Tags » Regina Dugan

ATAP goes AWOL at Google I/O

For the last few years, Google’s skunkworks ATAP unit always held its own keynote at I/O, Google’s flagship developer conference. Often, this was where Google would show off its most experimental and interesting projects — and sometimes, this ATAP keynote was actually more fun than the larger, flashier I/O keynotes. 347 more words


Hallmarks of Future Sensory Entertainment

While preparing for a presentation at the Beijing Film Academy’s Advanced Innovation Center for Future Visual Entertainment, I considered what I would identify as the hallmarks of future visual entertainment (which could more appropriately be framed as “future sensory entertainment”). 51 more words


Facebook Announces Mind-Controlled Computer Technology

Source: ActivistPost.com
Jake Anderson
April 21, 2017

On Tuesday, Facebook founder Mark Zuckerberg dropped a stunner when he announced to the attendees of F8, Facebook’s annual developers’ conference, that the tech giant is developing technology that will allow users to communicate using only their minds. 311 more words


Reading Minds on Facebook

Source: James Titcomb in The Telegraph, April 19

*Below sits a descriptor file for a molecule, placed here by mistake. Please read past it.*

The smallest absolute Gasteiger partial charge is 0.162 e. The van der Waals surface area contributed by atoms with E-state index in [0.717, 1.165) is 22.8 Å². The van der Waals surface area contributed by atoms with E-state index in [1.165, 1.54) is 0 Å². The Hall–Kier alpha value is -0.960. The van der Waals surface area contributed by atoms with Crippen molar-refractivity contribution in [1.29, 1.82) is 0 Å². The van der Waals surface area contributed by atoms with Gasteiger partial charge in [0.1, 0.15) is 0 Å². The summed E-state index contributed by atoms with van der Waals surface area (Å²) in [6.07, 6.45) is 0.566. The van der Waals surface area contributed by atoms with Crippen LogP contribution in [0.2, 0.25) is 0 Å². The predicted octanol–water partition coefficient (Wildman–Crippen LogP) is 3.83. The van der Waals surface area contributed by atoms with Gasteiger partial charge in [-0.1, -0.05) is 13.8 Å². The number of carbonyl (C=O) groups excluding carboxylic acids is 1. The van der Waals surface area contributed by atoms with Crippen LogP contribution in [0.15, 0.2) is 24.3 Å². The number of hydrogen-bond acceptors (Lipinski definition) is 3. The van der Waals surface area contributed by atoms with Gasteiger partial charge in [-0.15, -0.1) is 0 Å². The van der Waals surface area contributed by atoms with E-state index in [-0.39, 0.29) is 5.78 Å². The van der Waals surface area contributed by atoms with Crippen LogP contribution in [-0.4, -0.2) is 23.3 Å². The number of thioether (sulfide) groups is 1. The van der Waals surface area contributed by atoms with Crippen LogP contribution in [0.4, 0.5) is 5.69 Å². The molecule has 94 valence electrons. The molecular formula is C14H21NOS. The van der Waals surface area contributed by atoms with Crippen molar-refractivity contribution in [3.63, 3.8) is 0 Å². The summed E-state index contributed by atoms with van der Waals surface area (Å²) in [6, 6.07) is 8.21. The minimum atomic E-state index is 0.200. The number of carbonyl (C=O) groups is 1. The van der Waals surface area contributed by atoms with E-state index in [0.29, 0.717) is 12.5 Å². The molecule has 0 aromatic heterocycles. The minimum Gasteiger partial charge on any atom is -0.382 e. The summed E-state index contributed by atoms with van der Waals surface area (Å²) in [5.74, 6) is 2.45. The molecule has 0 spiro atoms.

Facebook is developing technology to let users communicate using only their thoughts, the internet giant confirmed on Wednesday night. 201 more words

Facebook plans ethics board to monitor its brain-computer interface work

Facebook will assemble an independent Ethical, Legal and Social Implications (ELSI) panel to oversee its development of a direct brain-to-computer typing interface it previewed today at its F8 conference. 636 more words


Facebook wants to help you hear through your skin

During the last keynote at Facebook’s F8 conference, Regina Dugan, leader of the enigmatic “Building 8” frontier research group, explained that an internal team is exploring ways that humans could utilize their skin to hear. 48 more words


Facebook is building brain-computer interfaces for typing and skin-hearing

Today at F8, Facebook revealed it has a team of 60 engineers working on building a brain-computer interface that will let you type with just your mind without invasive implants. 1,063 more words